Religion is a highly naturalized category that is used rather freely in many public contexts, but it is also a term that is the focus of a great deal of scholarly and legal debate. Increasingly, the same can be said for the term “secular,” a category at once floatingin discourseand fixed to specific times,nations, and bodies.This paper explores ceremonial and legal contexts, including marriage, oath-taking, and treaty-making,in which the process of recognizing religion and siting the secular has very real consequences for people or groups, beyond those of scholars arguing over thegenealogies of these terms. I pay particular attention to the politics of recognizing religion in historically Christian-dominant settler-colonial nations, especially Canada and the United States, whose sovereignty rests on spiritual claims transformed into secular laws which rarely recognized Indigenous peoples as having religion.
How can we understand better how people make sense of their lives, answer religious questions, and construct a sense of a sacred cosmos around them? Why do older religious perspectives stop appealing to people and how do these ways of thinking get replaced by others? In this talk I point to the surprising role of secular scientific ideas in stimulating new metaphors and ways of thinking about religious concepts. I examine one scientific idea in particular, an idea that has become crucial in many settings,from modern physics to fantasy literature and science-fiction television and film—namely, the idea that the universe has higher, invisible dimensions. In my recent book I analyzed how scientists, mathematicians, writers, artists, screenwriters, theologians, televangelists and others used this idea to make supernatural phenomena such as ghosts and miracles seem more reasonable and make spiritual beliefs possible again for themselves and others. In my talk I will examine how several writers, activists and artists have used this idea not just to revive supernatural beliefs but to get leverage against dominant ideologies that they have found vexing. To be sure, fantastic scientific ideas like higher dimensions have done different kinds of imaginative work, including mobilizing people for very particular projects of critique, reform or liberation.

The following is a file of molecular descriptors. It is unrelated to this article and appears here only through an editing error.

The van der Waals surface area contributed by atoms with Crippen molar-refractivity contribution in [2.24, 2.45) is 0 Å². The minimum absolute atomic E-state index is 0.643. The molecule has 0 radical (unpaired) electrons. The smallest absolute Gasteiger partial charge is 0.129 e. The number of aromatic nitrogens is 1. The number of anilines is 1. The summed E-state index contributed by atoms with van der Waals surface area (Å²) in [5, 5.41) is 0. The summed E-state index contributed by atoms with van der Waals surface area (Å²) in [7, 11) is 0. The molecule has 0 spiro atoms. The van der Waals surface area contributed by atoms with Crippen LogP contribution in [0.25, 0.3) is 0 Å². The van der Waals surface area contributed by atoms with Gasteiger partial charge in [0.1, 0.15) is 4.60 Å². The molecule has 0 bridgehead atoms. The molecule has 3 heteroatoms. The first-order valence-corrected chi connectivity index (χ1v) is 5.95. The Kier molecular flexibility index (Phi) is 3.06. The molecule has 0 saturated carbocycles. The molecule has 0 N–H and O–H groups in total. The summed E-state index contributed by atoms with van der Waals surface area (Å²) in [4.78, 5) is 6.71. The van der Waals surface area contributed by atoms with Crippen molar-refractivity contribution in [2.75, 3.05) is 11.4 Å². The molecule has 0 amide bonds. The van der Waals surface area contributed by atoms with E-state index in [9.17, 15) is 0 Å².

The lineaments of Indigenous thought presaged, in almost every respect, the future direction of that of Europe. In contrast with the authoritarianism and exclusivism of the French, Indigenous peoples were cultural relativists who favored religious toleration and the respect of individual conscience, and who utilized rationalism and empiricism in weighing religious claims. The monism and holism of their spirituality sharply contrasted Christianity’s crisp dualisms of good and evil, heaven and hell. Whereas French Catholics differentiated the body from the soul, indigenous peoples experienced being as seamless whole. Native Americans also extended the conceptual boundaries of their community to encompass animals, plants, and other natural phenomena within their relational norms of respect and reciprocity. In sharp contrast with France’s absolute monarchy and Rome’s papal supremacy, Indigenous polities were generally proto-democratic. Finally, their unfamiliarity with the Christian worldview made Native Americans formidable critics of its most fundamental theological tenants. Unformed by Roman Catholicism, Indigenous interrogators could pose questions that were literally unimaginable for those steeped in the creed.
Transmitted to the Old World through the writings of explorers, colonists and – ironically – missionaries, these seeds of Indigenous thought were planted deep within the hearts and minds of their French readers, where they would soon blossom, bearing revolutionary fruit.
All lectures will take place in Swift Hall’s Common Room (1st) floor at 4:30pm.
People with a disability who need an accomodation to attend a Divinity School event: please call Suzanne Riggle in advance at 773-702-8219.